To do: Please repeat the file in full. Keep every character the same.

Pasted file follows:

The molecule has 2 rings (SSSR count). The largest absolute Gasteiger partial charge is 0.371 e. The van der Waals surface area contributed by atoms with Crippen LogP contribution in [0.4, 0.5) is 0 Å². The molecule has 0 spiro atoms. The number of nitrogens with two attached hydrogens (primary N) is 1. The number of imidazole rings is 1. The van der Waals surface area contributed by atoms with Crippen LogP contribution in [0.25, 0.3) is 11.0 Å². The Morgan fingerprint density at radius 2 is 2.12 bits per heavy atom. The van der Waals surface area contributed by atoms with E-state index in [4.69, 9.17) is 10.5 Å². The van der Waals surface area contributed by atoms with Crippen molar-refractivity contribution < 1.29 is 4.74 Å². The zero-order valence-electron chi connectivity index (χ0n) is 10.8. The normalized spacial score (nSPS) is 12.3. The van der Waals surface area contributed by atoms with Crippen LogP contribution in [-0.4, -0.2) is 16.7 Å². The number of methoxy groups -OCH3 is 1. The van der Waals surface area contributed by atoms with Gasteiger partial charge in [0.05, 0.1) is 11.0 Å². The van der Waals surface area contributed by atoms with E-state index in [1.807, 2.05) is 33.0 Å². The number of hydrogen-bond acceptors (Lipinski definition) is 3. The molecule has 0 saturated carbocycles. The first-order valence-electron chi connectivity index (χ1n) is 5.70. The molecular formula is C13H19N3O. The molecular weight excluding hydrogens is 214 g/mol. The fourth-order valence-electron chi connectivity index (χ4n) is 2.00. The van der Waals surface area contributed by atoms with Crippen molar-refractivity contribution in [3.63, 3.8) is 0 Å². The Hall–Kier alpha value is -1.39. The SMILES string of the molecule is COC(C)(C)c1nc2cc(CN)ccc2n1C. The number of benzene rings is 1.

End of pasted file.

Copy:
The molecule has 2 rings (SSSR count). The largest absolute Gasteiger partial charge is 0.371 e. The van der Waals surface area contributed by atoms with Crippen LogP contribution in [0.4, 0.5) is 0 Å². The molecule has 0 spiro atoms. The number of nitrogens with two attached hydrogens (primary N) is 1. The number of imidazole rings is 1. The van der Waals surface area contributed by atoms with Crippen LogP contribution in [0.25, 0.3) is 11.0 Å². The Morgan fingerprint density at radius 2 is 2.12 bits per heavy atom. The van der Waals surface area contributed by atoms with E-state index in [4.69, 9.17) is 10.5 Å². The van der Waals surface area contributed by atoms with Crippen molar-refractivity contribution < 1.29 is 4.74 Å². The zero-order valence-electron chi connectivity index (χ0n) is 10.8. The normalized spacial score (nSPS) is 12.3. The van der Waals surface area contributed by atoms with Crippen LogP contribution in [-0.4, -0.2) is 16.7 Å². The number of methoxy groups -OCH3 is 1. The van der Waals surface area contributed by atoms with Gasteiger partial charge in [0.05, 0.1) is 11.0 Å². The van der Waals surface area contributed by atoms with E-state index in [1.807, 2.05) is 33.0 Å². The number of hydrogen-bond acceptors (Lipinski definition) is 3. The molecule has 0 saturated carbocycles. The first-order valence-electron chi connectivity index (χ1n) is 5.70. The molecular formula is C13H19N3O. The molecular weight excluding hydrogens is 214 g/mol. The fourth-order valence-electron chi connectivity index (χ4n) is 2.00. The van der Waals surface area contributed by atoms with Crippen molar-refractivity contribution in [3.63, 3.8) is 0 Å². The Hall–Kier alpha value is -1.39. The SMILES string of the molecule is COC(C)(C)c1nc2cc(CN)ccc2n1C. The number of benzene rings is 1.